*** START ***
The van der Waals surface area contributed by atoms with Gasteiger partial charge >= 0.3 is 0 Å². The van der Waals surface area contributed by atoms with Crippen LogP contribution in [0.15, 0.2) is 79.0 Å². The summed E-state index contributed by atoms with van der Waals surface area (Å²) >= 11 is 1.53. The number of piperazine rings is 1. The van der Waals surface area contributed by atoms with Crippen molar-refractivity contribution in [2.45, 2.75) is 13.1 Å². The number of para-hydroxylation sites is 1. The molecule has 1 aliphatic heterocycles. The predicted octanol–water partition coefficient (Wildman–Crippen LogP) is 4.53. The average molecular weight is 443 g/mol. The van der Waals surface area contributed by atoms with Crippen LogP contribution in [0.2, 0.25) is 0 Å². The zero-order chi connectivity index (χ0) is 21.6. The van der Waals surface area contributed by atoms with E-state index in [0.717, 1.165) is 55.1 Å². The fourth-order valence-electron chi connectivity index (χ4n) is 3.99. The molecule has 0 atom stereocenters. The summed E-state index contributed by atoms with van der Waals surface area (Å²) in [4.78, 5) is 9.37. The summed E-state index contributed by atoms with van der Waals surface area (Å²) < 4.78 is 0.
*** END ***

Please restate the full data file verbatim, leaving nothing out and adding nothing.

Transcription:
The van der Waals surface area contributed by atoms with Gasteiger partial charge >= 0.3 is 0 Å². The van der Waals surface area contributed by atoms with Crippen LogP contribution in [0.15, 0.2) is 79.0 Å². The summed E-state index contributed by atoms with van der Waals surface area (Å²) >= 11 is 1.53. The number of piperazine rings is 1. The van der Waals surface area contributed by atoms with Crippen molar-refractivity contribution in [2.45, 2.75) is 13.1 Å². The number of para-hydroxylation sites is 1. The molecule has 1 aliphatic heterocycles. The predicted octanol–water partition coefficient (Wildman–Crippen LogP) is 4.53. The average molecular weight is 443 g/mol. The van der Waals surface area contributed by atoms with Crippen LogP contribution in [0.2, 0.25) is 0 Å². The zero-order chi connectivity index (χ0) is 21.6. The van der Waals surface area contributed by atoms with E-state index in [0.717, 1.165) is 55.1 Å². The fourth-order valence-electron chi connectivity index (χ4n) is 3.99. The molecule has 0 atom stereocenters. The summed E-state index contributed by atoms with van der Waals surface area (Å²) in [4.78, 5) is 9.37. The summed E-state index contributed by atoms with van der Waals surface area (Å²) < 4.78 is 0.